Towards inclusivity in the EU's approach to women, peace and security
The EU’s approach to women in conflict resolution and peacebuilding has changed significantly over the last two decades. The process of adopting a new approach to women, peace and security in 2018 represents a shift towards greater focus on diversity and inclusiveness, argues GLOBUS researcher Heidi Riley.
Mara Marinaki is the EU's Principal Advisor on Gender and on the Implementation of UNSCR 1325 on Women, Peace and Security (Photo: UN Women)
Heidi Riley is Assistant Professor in International Relations in the School of Politics and International Relations at University College Dublin.
Her main research area is in gender and armed conflict.
Gender equality is one of the core values of the European Union and has over the last two decades become increasingly important in the EU’s external action agenda. In 2000, the United Nation’s Security Council for the first time recognized the need for greater participation of women in peacemaking and conflict resolution efforts in Security Council Resolution 1325. Since then, the EU has taken several steps to implement the Women, Peace and Security (WPS) Agenda.
Civilian populations are frequently targeted in many of today´s armed conflicts. Moreover, woman and girls are often affected the worst by conflicts and subject to grave injustices. Gender diversity in peace and reconciliation work is essential to provide conflict specific knowledge that can help prevent and resolve conflicts and empower women to this end.
In 2008, the EU became the first regional body to formally recognize UNSC resolution 1325 through its Comprehensive Approach on Women, Peace and Security.
Meanwhile, the EU’s approach to the WPS agenda has been heavily criticized by civil society and scholars, explains Heidi Riley, who is an Assistant Professor in International Relations at University College Dublin. In a new GLOBUS research paper, Riley argues that the process of adopting a new approach to women, peace and security that took place in 2017-18 represents a shift – from a state centered and uniform approach towards a greater focus on diversity and inclusiveness.
Lack of conflict specific knowledge
One of the major issues about the EU’s 2008 approach according to Riley and feminist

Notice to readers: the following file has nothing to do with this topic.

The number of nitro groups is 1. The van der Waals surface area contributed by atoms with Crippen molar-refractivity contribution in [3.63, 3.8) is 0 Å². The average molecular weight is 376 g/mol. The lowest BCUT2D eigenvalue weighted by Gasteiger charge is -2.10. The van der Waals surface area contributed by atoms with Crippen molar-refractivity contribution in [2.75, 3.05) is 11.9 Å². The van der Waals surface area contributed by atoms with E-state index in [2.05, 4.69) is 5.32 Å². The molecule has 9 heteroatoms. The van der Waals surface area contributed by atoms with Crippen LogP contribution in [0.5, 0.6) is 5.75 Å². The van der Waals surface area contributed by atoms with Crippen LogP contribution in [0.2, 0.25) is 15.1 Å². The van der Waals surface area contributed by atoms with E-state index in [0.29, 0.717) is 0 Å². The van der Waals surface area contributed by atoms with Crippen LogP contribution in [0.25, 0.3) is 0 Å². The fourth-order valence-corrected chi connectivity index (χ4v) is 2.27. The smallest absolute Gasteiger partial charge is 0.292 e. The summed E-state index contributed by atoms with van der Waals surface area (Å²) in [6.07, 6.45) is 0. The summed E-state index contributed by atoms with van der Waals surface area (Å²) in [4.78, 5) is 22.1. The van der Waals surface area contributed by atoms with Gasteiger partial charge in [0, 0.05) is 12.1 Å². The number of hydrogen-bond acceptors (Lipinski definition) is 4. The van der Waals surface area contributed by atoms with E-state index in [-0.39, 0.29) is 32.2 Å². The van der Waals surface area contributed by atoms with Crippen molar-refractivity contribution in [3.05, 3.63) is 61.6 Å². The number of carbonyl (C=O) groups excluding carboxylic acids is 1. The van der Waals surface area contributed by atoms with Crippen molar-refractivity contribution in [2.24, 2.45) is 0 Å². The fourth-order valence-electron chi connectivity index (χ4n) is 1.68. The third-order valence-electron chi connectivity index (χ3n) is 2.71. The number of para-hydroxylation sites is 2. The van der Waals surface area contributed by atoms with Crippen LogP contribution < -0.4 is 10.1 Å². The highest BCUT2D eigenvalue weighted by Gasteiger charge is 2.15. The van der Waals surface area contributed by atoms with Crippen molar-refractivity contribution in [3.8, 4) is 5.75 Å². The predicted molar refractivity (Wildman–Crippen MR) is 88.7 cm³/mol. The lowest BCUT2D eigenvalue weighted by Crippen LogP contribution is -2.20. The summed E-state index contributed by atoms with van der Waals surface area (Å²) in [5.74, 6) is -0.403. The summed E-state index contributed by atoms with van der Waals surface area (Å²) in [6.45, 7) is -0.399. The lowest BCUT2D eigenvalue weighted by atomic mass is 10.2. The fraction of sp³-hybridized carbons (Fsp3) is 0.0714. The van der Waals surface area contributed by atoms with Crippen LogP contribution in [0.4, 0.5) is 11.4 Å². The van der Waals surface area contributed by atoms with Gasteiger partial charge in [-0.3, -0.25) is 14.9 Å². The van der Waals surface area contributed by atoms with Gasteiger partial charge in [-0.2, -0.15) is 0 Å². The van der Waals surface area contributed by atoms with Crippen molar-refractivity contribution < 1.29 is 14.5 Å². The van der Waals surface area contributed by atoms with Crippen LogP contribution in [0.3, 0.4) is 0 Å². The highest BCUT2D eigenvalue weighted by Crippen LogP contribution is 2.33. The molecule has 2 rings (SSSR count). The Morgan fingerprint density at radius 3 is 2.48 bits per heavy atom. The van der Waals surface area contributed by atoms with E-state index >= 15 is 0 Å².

scholarship is that the EU did not sufficiently include civil society and actors with context specific knowledge from third countries in the planning and implementation of its strategy. This lack of conflict specific knowledge has in turn led to a number of other challenges.
‘Both the UN’s WPS agenda and the EU’s 2008 approach have been criticized for focusing too much on women as victims of conflict rather than recognizing women as active participants of change‘, says Riley.
Another issue about the EU’s 2008 approach is that it fails to take account of structural power and hierarchies that might be present on the ground in conflicts and that could perpetuate gender injustices. According to Riley, the EU did not include a so-called gendered analysis in its approach.
‘The EU did not ask how the policy would impact women, girls, men and boys differently’, says Riley and adds that ‘if the gendered structures are not taken as a precursor to the development of the policy, it could inadvertently create more problems in the conflict context’.
Similarly, the approach did not do enough to deal with the masculine orientation within some EU institutions. Although the 2008 approach called for more women to be recruited into security structures, the number of women in senior positions in EU external action remains low.
The plans and mechanisms for implementing the 2008 Approach were also to a large degree lacking, according to Riley.
Both the UN’s WPS agenda and the EU’s 2008 approach have been criticized for focusing too much on women as victims of conflict rather than recognizing women as active participants of change.
Riley argues that there was a lack of knowledge on how and where to implement the 2008 WSP approach, but also a lack of political will.